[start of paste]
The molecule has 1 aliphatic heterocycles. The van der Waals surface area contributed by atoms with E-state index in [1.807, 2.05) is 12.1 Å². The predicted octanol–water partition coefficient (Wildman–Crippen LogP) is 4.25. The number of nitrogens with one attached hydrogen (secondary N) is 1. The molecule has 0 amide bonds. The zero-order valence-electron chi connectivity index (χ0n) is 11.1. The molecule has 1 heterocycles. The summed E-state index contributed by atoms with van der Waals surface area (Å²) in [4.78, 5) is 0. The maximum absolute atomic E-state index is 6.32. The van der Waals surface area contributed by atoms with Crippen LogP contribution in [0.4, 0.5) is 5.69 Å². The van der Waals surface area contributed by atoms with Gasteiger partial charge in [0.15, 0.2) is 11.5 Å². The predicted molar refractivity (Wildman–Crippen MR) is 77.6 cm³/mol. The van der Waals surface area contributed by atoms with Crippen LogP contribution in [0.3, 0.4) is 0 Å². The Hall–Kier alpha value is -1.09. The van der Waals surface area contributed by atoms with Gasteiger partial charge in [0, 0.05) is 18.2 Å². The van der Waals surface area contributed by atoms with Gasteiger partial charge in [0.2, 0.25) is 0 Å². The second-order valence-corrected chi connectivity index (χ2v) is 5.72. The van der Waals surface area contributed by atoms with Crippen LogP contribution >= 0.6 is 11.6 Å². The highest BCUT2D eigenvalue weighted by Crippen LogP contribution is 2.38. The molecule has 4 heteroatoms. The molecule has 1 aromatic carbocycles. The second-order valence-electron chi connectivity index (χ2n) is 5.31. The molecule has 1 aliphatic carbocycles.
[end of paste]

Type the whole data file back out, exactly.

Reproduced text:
The molecule has 1 aliphatic heterocycles. The van der Waals surface area contributed by atoms with E-state index in [1.807, 2.05) is 12.1 Å². The predicted octanol–water partition coefficient (Wildman–Crippen LogP) is 4.25. The number of nitrogens with one attached hydrogen (secondary N) is 1. The molecule has 0 amide bonds. The zero-order valence-electron chi connectivity index (χ0n) is 11.1. The molecule has 1 heterocycles. The summed E-state index contributed by atoms with van der Waals surface area (Å²) in [4.78, 5) is 0. The maximum absolute atomic E-state index is 6.32. The van der Waals surface area contributed by atoms with Crippen LogP contribution in [0.4, 0.5) is 5.69 Å². The van der Waals surface area contributed by atoms with Gasteiger partial charge in [0.15, 0.2) is 11.5 Å². The predicted molar refractivity (Wildman–Crippen MR) is 77.6 cm³/mol. The van der Waals surface area contributed by atoms with Crippen LogP contribution in [0.3, 0.4) is 0 Å². The Hall–Kier alpha value is -1.09. The van der Waals surface area contributed by atoms with Gasteiger partial charge in [0, 0.05) is 18.2 Å². The van der Waals surface area contributed by atoms with Gasteiger partial charge in [0.2, 0.25) is 0 Å². The second-order valence-corrected chi connectivity index (χ2v) is 5.72. The van der Waals surface area contributed by atoms with Crippen LogP contribution >= 0.6 is 11.6 Å². The highest BCUT2D eigenvalue weighted by Crippen LogP contribution is 2.38. The molecule has 4 heteroatoms. The molecule has 1 aromatic carbocycles. The second-order valence-electron chi connectivity index (χ2n) is 5.31. The molecule has 1 aliphatic carbocycles.